Purple Rain

Mike and I went to the Greater Houston Scout Fair on Saturday but didn’t get to stay long because it began to rain on us. Afterward we took a little tour of Houston, first driving into the Upper Kirby area and then through River Oaks. We had nothing pressing to do so we continued to meander along Allen Parkway and into downtown Houston. From there we drove along Navigation past my mom’s childhood home, around the turning basin of the Ship Channel and then down Broadway all the way to Hobby Airport.

Ironically I pointed out how placid Buffalo Bayou was on Saturday and thought of my mother’s stories of swimming in its waters when she was young. She often told me that the banks of that waterway were filled with native trees and plants and creatures of every sort back then. She and her brothers thought of it as a kind of paradise. On Saturday I bemoaned the fact that so many of our bayous have been desecrated with concrete walls. Our once beautiful ribbons of water are more like drainage ditches that don’t always function as well as we would like. Mike and I had a brief discussion about Braes, White Oak, and Sims bayous and the memories that we had of them from our own youths. I thought of how wonderful it would be if we were to return those areas to their natural state, creating lovely parks for the citizenry to enjoy.

At the Ship Channel turning basin I mentioned that a high school friend of mine, Chris Nixon, had been a highly respected pilot, guiding barges and ships into one of the busiest ports in the country. We talked about the history of the east end and all of the changes that had taken place during our lifetimes. My grandfather had once worked on a big farm not far from where the commerce of the sea now reigns. It would be difficult for anyone to even imagine the acres of raw land dotted with wild native magnolia trees that once defined the east end of our city but that is what it was like long ago.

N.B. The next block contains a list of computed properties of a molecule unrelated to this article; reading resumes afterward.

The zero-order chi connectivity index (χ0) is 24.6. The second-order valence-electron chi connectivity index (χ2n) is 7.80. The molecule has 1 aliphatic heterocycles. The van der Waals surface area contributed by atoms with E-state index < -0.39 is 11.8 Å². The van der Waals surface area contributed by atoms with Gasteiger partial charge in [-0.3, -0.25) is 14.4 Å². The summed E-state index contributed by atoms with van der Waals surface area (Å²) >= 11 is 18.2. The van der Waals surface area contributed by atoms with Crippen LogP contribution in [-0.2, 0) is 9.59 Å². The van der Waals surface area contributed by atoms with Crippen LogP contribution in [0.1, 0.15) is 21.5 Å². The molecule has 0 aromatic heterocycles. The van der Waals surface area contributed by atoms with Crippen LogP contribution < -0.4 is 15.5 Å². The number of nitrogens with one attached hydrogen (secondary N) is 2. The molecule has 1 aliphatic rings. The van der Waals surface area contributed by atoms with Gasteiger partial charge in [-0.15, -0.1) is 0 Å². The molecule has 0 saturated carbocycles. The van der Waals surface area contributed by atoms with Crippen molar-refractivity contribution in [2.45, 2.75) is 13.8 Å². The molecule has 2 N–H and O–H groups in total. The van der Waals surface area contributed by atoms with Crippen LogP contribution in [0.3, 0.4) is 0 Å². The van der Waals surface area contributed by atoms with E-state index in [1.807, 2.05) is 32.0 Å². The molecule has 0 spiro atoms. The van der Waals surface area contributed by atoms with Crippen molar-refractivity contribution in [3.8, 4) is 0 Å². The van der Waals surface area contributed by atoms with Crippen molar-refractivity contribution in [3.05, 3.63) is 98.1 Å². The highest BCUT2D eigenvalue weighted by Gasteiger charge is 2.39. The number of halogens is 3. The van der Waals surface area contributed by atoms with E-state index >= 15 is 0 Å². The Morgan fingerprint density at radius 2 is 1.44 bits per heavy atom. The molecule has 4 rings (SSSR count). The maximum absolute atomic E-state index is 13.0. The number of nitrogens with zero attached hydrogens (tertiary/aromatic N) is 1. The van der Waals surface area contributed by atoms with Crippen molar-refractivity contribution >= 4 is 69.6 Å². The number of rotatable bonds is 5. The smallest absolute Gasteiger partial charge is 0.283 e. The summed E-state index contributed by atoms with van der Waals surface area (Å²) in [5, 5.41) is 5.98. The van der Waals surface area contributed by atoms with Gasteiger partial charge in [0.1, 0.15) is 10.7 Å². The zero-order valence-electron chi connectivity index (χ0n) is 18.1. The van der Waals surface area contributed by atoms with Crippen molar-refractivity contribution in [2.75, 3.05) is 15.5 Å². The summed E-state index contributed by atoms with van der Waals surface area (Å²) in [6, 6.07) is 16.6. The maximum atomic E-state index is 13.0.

The rest of my weekend was rather unremarkable but I went to bed on Sunday night feeling content. I always enjoy taking a drive back in time and remembering the way things were before Houston was the fourth largest city in the country. It puts me in touch with who I am and from whence I came. When I awoke on Monday morning there was a driving rain outside my window. When I checked the news I learned that my beloved city was awash in water. Whole sections of town were flooding and the bayous that had appeared so tame on Saturday had become raging torrents. What a difference a few hours make!

I spent Monday trapped indoors, watching the drama of the floods unfold. It was heartbreaking to see so many people enduring misfortune. It was even worse to learn that some of my fellow Houstonians had died. It seemed inconceivable that the images that I was viewing were of many of the same places that I had passed on Saturday. I went to bed feeling anxious and worried for friends and family who were so close to the rising waters. I did not sleep well.

On Tuesday morning I awoke to even more distressing news. One of my former classmates, the very man of whom I had spoken on Saturday, had died. Chris Nixon was such a kind, brave and optimistic man. I felt a sadness tear through my heart when I learned of his passing. The only thing that helped me to accept that he was gone was to write about him and the optimism that he always displayed. Still with so much of humanity in Houston suffering I was not able to quell the growing sadness in my heart. It hardly seemed possible that our dear city and those of us who knew and loved Chris might bear so much tragedy. I went to bed feeling restless. I only slept because my mind was exhausted.